The father, on being informed of his daughter's flight, stormed and raged like a maniac, and sent his servants to search everywhere for her. As, however, all their endeavors were fruitless, he went himself, with several servants, on board of a ship and directed by Providence, landed at Antwerp. He then again directed his servants to all the neighboring villages to inquire for his daughter. Two of them came to the inn from which Dympna sometimes procured her food. When they paid for their dinner which they had taken there, the inn-keeper, looking at the money they gave him, said: “I have often seen such money as this, but do not know its exact value.” The servants, surprised at these words, asked of whom he had received it, and inkeeper revealed to them what he knew. Supposing that the stranger was she whom they were seeking, and having learned where she lived, they hastened to the king, and made him acquainted with what they had heard.
The king, rejoicing at the news, went without delay to the indicated place, where he found his daughter. At first, Dympna became pale with fear when she saw her father, but raising her heart to God, she was filled with heroic firmness. The king reproaching her with her flight, repeated his former wicked desire, commanding the Geribert to advise Dympna to consent. “What,” exclaimed the pious priest; “you expect me to advise her to commit so horrible a crime! I had rather die a thousand deaths. I, however, advise, admonish, nay, command you, O King, in the name of the Most High, to abstain from your godless design that you may not draw upon yourself the vengeance of heaven.”
The King, incensed beyond endurance at these words, dragged the priest out of the room, and had him cut to pieces. He then again pressed his daughter, not only with flatteries and caresses, but also with the most frightful threats, to assent to his wishes. As she, however, more heroically than ever resisted him, and with her eyes raised to heaven, repeated that she much preferred death to such a life, he became enraged to such a degree, that he commanded his servant to behead her, not only because she was a Christian, but also for not obeying her father. Others say that the father himself murdered her, as his servants refused to commit the crime. Be this as it may, however, it is certain that she ended her life by the sword. The murderer, leaving the two bodies swimming in blood, departed; but the inhabitants of the neighboring villages respectfully buried them, and as God soon honored their graves with miracles, the clergy determined to exhume the holy remains.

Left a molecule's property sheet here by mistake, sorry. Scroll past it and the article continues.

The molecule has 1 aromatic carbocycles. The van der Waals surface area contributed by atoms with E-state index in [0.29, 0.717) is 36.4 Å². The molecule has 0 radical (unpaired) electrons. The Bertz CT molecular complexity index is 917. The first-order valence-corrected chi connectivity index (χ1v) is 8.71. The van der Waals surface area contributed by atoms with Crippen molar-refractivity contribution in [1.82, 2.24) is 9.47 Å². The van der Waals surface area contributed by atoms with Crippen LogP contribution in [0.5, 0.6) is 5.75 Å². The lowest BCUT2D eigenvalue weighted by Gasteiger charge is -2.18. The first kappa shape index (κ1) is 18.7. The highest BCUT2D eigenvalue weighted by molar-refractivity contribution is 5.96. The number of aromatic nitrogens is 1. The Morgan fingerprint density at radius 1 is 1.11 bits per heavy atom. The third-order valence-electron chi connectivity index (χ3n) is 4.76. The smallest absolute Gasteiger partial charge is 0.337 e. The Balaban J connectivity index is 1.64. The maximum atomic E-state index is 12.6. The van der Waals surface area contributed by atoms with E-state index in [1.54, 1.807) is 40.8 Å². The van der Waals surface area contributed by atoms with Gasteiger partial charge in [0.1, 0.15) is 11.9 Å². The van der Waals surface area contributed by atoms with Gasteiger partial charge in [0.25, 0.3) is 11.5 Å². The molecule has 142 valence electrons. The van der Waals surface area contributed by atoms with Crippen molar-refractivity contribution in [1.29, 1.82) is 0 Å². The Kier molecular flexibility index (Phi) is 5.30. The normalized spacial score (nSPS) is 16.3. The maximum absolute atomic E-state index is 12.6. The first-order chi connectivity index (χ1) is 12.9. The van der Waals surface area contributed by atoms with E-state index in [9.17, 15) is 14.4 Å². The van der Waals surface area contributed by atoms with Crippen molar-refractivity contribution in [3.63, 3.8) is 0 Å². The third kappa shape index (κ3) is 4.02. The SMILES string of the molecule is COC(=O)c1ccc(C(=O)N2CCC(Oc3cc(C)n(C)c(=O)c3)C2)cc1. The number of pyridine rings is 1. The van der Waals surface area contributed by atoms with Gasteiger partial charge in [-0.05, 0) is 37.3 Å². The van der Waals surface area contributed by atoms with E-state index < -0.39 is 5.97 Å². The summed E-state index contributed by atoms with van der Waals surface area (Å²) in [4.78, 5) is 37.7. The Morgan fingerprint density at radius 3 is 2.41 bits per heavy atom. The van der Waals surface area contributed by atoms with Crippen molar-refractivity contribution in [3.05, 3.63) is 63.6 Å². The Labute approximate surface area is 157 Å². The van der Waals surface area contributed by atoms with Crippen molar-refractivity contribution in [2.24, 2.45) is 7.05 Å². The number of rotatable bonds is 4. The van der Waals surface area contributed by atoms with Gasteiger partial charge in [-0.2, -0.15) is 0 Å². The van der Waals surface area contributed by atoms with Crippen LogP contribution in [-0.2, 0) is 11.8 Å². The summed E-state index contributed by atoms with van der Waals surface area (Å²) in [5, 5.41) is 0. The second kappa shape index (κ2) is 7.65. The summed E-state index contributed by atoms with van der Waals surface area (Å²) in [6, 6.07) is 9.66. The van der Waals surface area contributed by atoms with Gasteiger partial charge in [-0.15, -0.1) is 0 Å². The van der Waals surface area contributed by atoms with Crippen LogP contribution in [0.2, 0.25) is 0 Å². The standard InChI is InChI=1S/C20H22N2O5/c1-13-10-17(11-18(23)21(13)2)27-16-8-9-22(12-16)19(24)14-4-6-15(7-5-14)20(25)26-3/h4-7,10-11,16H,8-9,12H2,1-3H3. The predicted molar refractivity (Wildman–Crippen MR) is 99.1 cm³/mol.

When they began to remove the earth they came to two coffins of white marble, which seem to be made by human but by angelic hands. In one reposed the body of St. Geribert, which they brought first to the city of Xanthen, and later to Santbeck, in the Dutchy of Cleves. In the other where the remains of St. Dympna and a purple precious stone upon which the word Dympna was written in distinct letters. Her body remained at Gheel until, after some years, the Bishop of Cambray again disinterred it, and placing the relics of the Saint in a casket wrought of gold and silver and ornamented with precious stones, deposited it in a church built to the memory of St. Dympna. This holy virgin and martyr is represented as holding the Evil Spirit bound in chains, to show how great a power God gave her over evil spirits, as at her tomb many that were possessed were released. (2)
A colony for those suffering from emotional afflictions was established at Gheel, and even today, as many as 1500 patients pilgrimage there for treatment and cure. At Gheel, the ill are treated with compassion and love, living among the people under observation, allowed to work in the fields, and given lodging by the community. The treatment results are very positive, though the intercession of Saint Dymphna. (3)
In Christian art St. Dymphna is depicted with a sword in her hand and a fettered devil at her feet. (4)
Image: The beheading of Saint Dymphna, artist: Godfried Maes. circa 1688.
Research by Ed Masters, REGINA Staff